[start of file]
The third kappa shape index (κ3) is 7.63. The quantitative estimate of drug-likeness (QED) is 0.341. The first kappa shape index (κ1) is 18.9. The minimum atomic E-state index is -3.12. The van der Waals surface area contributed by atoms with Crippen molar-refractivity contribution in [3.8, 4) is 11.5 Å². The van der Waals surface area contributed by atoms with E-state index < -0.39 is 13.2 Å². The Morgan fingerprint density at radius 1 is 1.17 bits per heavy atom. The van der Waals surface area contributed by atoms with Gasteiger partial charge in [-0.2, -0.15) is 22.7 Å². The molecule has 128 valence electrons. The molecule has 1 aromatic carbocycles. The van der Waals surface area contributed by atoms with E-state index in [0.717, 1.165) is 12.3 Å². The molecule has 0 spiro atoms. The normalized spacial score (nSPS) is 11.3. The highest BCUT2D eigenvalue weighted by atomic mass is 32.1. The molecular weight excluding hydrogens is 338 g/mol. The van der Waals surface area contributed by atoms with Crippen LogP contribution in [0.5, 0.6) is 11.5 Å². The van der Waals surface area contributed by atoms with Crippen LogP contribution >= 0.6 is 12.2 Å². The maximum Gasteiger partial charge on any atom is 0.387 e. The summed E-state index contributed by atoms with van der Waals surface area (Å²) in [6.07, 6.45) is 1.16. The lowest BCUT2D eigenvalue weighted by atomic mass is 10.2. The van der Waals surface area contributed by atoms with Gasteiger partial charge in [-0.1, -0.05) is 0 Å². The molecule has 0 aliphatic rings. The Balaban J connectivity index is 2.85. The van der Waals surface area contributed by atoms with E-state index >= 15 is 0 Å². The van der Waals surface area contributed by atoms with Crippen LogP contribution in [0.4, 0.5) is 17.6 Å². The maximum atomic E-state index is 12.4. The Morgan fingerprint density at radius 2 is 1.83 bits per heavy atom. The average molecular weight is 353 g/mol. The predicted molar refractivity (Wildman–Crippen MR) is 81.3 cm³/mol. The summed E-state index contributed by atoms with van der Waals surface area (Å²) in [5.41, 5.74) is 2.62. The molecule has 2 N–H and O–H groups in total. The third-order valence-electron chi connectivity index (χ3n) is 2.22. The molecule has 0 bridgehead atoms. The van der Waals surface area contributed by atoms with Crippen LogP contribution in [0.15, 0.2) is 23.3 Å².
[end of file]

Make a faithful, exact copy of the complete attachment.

The third kappa shape index (κ3) is 7.63. The quantitative estimate of drug-likeness (QED) is 0.341. The first kappa shape index (κ1) is 18.9. The minimum atomic E-state index is -3.12. The van der Waals surface area contributed by atoms with Crippen molar-refractivity contribution in [3.8, 4) is 11.5 Å². The van der Waals surface area contributed by atoms with E-state index < -0.39 is 13.2 Å². The Morgan fingerprint density at radius 1 is 1.17 bits per heavy atom. The van der Waals surface area contributed by atoms with Gasteiger partial charge in [-0.2, -0.15) is 22.7 Å². The molecule has 128 valence electrons. The molecule has 1 aromatic carbocycles. The van der Waals surface area contributed by atoms with E-state index in [0.717, 1.165) is 12.3 Å². The molecule has 0 spiro atoms. The normalized spacial score (nSPS) is 11.3. The highest BCUT2D eigenvalue weighted by atomic mass is 32.1. The molecular weight excluding hydrogens is 338 g/mol. The van der Waals surface area contributed by atoms with Crippen LogP contribution in [0.5, 0.6) is 11.5 Å². The van der Waals surface area contributed by atoms with Crippen LogP contribution >= 0.6 is 12.2 Å². The maximum Gasteiger partial charge on any atom is 0.387 e. The summed E-state index contributed by atoms with van der Waals surface area (Å²) in [6.07, 6.45) is 1.16. The lowest BCUT2D eigenvalue weighted by atomic mass is 10.2. The van der Waals surface area contributed by atoms with Gasteiger partial charge in [-0.1, -0.05) is 0 Å². The molecule has 0 aliphatic rings. The Balaban J connectivity index is 2.85. The van der Waals surface area contributed by atoms with E-state index >= 15 is 0 Å². The van der Waals surface area contributed by atoms with Crippen LogP contribution in [0.4, 0.5) is 17.6 Å². The maximum atomic E-state index is 12.4. The Morgan fingerprint density at radius 2 is 1.83 bits per heavy atom. The average molecular weight is 353 g/mol. The predicted molar refractivity (Wildman–Crippen MR) is 81.3 cm³/mol. The summed E-state index contributed by atoms with van der Waals surface area (Å²) in [5.41, 5.74) is 2.62. The molecule has 2 N–H and O–H groups in total. The third-order valence-electron chi connectivity index (χ3n) is 2.22. The molecule has 0 bridgehead atoms. The van der Waals surface area contributed by atoms with Crippen LogP contribution in [0.15, 0.2) is 23.3 Å².